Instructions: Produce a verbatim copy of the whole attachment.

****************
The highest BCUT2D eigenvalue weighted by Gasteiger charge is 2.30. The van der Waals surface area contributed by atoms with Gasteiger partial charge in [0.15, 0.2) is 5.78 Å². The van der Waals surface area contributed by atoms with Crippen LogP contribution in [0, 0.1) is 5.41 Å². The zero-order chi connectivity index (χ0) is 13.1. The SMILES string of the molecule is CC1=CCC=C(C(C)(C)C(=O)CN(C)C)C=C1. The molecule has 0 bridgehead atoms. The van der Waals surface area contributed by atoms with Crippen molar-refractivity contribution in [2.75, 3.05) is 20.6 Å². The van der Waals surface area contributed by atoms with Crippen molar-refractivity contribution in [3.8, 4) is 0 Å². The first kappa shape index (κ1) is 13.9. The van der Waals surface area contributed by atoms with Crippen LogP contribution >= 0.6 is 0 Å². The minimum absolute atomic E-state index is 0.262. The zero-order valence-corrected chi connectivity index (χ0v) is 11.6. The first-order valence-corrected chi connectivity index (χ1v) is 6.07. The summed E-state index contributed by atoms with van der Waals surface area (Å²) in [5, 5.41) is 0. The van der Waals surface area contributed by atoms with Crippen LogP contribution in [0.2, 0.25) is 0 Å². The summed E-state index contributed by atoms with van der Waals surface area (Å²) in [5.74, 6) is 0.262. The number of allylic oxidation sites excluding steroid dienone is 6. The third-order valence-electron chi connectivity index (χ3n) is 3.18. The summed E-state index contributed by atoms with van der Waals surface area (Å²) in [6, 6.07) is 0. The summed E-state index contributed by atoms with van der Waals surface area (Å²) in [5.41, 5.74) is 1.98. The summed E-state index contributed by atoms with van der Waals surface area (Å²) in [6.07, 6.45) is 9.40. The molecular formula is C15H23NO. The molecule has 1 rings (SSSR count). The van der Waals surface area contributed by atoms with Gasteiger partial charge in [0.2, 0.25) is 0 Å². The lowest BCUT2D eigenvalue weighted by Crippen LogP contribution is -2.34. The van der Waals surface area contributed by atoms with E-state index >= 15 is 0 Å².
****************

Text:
The highest BCUT2D eigenvalue weighted by Gasteiger charge is 2.30. The van der Waals surface area contributed by atoms with Gasteiger partial charge in [0.15, 0.2) is 5.78 Å². The van der Waals surface area contributed by atoms with Crippen LogP contribution in [0, 0.1) is 5.41 Å². The zero-order chi connectivity index (χ0) is 13.1. The SMILES string of the molecule is CC1=CCC=C(C(C)(C)C(=O)CN(C)C)C=C1. The molecule has 0 bridgehead atoms. The van der Waals surface area contributed by atoms with Crippen molar-refractivity contribution in [2.75, 3.05) is 20.6 Å². The van der Waals surface area contributed by atoms with Crippen molar-refractivity contribution in [3.8, 4) is 0 Å². The first kappa shape index (κ1) is 13.9. The van der Waals surface area contributed by atoms with Crippen LogP contribution >= 0.6 is 0 Å². The minimum absolute atomic E-state index is 0.262. The zero-order valence-corrected chi connectivity index (χ0v) is 11.6. The first-order valence-corrected chi connectivity index (χ1v) is 6.07. The summed E-state index contributed by atoms with van der Waals surface area (Å²) in [5, 5.41) is 0. The van der Waals surface area contributed by atoms with Crippen LogP contribution in [0.2, 0.25) is 0 Å². The summed E-state index contributed by atoms with van der Waals surface area (Å²) in [5.74, 6) is 0.262. The number of allylic oxidation sites excluding steroid dienone is 6. The third-order valence-electron chi connectivity index (χ3n) is 3.18. The summed E-state index contributed by atoms with van der Waals surface area (Å²) in [6, 6.07) is 0. The summed E-state index contributed by atoms with van der Waals surface area (Å²) in [5.41, 5.74) is 1.98. The summed E-state index contributed by atoms with van der Waals surface area (Å²) in [6.07, 6.45) is 9.40. The molecular formula is C15H23NO. The molecule has 1 rings (SSSR count). The van der Waals surface area contributed by atoms with Gasteiger partial charge in [0.2, 0.25) is 0 Å². The lowest BCUT2D eigenvalue weighted by Crippen LogP contribution is -2.34. The van der Waals surface area contributed by atoms with E-state index >= 15 is 0 Å².